Similarly, the many on the Left are worried that Paul will be able to undercut them on these issues; especially civil liberties, in light of the NSA spying scandal. Paul has already pointed to polling that shows young voters noticeably souring on President Barack Obama in the wake of the government’s broad surveillance program.

In an editoral last week at the National Review, Rich Lowry discussed how the string of scandals coming out of the Obama Administration have helped Paul seize the spotlight.

Libya should Teach Us to Stay Out of Syria

John McCain

Since he got back from his Memorial Day trip to Syria, Sen. John McCain (R-AZ) has come under fire from many conservatives who are having a hard time understanding why he wants to get the United States involved in yet another perilous military engagement that would align us with al-Qaeda.

Sen. Rand Paul (R-KY) has been a voice of reason when it comes to the prospect of intervention in Syria, noting that our history of arming so-called “rebels” hasn’t worked out so well. He has pointed to Libya as example of how our intervention, lead by President Barack Obama and hawkish Republicans, has caused us further problems in the region and that Syria is very likely to turn out with the same ending.

In a column at the National Review, Andrew McCarthy, — a former Assistant United States Attorney who prosecuted the “Blind Sheik,” Omar Abdel Rahman, on terrorism charges in 1995, explained why Republicans to ignore McCain’s call for the next war:

There is a stubborn fact Republicans may want to consider as McCain, their wayward foreign-policy guru, tries to browbeat them into Libya Act II — because, you know, Act I has worked out so well. It is this: The Obama administration’s shocking derelictions of duty in connection with the Benghazi massacre cannot erase the GOP fingerprints all over the Libyan debacle. Obama is the one who took us over the cliff, but only after McCain shoved him to the very edge.

Ted Cruz May Run for President in 2016

Sen. Ted Cruz (R-TX) has been frequently mentioned at United Liberty since he came out of nowhere last year to defeat David Dewhurst in a heated primary campaign. Since taking office in January, Cruz has wasted no time in challenging the political establishment in Washington and further endearing himself to the conservative movement.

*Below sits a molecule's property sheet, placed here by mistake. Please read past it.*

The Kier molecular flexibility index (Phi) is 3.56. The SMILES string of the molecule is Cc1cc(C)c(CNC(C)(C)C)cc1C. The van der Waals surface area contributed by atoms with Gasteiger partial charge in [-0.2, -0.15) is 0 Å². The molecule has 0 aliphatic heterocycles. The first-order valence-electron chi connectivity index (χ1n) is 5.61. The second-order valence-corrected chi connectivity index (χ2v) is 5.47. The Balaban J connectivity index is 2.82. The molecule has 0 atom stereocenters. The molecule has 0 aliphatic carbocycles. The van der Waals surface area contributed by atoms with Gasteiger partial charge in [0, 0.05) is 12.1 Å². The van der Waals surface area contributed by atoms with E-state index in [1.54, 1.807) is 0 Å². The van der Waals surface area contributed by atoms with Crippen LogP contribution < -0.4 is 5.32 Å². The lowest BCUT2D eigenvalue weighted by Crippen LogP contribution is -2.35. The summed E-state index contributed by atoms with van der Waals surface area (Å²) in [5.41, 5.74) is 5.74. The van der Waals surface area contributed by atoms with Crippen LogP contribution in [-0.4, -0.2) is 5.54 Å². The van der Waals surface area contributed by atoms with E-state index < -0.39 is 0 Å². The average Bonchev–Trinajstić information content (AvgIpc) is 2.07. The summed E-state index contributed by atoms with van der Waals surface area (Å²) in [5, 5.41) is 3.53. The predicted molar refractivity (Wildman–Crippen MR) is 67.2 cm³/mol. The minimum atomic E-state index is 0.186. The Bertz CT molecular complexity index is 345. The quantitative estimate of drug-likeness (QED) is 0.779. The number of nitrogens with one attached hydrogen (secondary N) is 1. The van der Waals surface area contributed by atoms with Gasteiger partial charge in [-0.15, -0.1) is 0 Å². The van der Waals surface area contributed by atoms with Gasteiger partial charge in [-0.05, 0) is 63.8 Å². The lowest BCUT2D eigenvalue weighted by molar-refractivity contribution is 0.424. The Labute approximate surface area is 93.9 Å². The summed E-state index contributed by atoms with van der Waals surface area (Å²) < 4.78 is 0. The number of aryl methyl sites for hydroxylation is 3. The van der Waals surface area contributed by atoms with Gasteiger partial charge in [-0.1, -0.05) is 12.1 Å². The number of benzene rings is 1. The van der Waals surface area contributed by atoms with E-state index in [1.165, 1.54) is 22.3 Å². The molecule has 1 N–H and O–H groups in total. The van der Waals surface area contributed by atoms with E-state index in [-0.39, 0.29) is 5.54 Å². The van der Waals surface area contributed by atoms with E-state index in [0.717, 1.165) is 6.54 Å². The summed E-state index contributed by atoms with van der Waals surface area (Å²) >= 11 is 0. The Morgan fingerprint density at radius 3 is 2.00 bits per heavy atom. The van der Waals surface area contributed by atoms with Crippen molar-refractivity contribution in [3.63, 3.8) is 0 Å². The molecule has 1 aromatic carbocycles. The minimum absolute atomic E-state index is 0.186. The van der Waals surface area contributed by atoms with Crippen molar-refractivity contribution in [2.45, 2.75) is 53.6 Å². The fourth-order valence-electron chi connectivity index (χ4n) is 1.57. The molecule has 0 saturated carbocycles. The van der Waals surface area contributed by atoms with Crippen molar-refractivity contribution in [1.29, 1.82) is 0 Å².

Alongside Sens. Rand Paul (R-KY) and Mike Lee (R-UT), Cruz has made up a core of principled fiscal conservatives who have a genuine concern that the Constitution is being ignored, not just by the Obama Administration, but also his fellow Republicans. He, like Paul and Lee, has been a strong voice against gun control, taken a strong stand for civil liberties, driven the Republican establishment crazy, and perplexed the mainstream media. Perhaps his only real misstep along the way was his questioning of Defense Secretary nominee Chuck Hagel, who would go on to win confirmation by the Senate.

Fusionism is a Necessity: Winning Minds Requires a Conservative/Libertarian Alliance

There has been much debate in recent weeks over fusionism inside the liberty movement, especially now that Sen. Rand Paul (R-KY) has become a prominent national political figure. This debate has been raging for years, but has really taken off for a number of reasons.

Writing yesterday at National Review, Jonah Goldberg, author of The Tyranny of Cliches: How Liberals Cheat in the War of Ideas, noted that conservatives and libertarians have always shared a core belief in economics, making us natural allies:

What often gets left out in discussions of the American Right is that fusionism isn’t merely an alliance, it is an alloy. Fusionism runs through the conservative heart. William F. Buckley, the founder of the conservative movement, often called himself a “libertarian journalist.” Asked about that in a 1993 interview, he told C-SPAN’s Brian Lamb that the question “Does this augment or diminish human liberty?” informed most of what he wrote.

Most pure libertarians and the tiny number of truly statist social conservatives live along the outer edge of the Venn diagram that is the American Right. Most self-identified conservatives reside in the vast overlapping terrain between the two sides.

Just look at where libertarianism has had its greatest impact: economics. There simply isn’t a conservative economics that is distinct from a libertarian one. Adam Smith, Friedrich Hayek, Milton Friedman, Henry Hazlitt, Ludwig von Mises, James M. Buchanan & Co. are gods of the libertarian and conservative pantheons alike. When Pat Buchanan wanted to move America towards protectionism and statism, he had to leave the party to do it.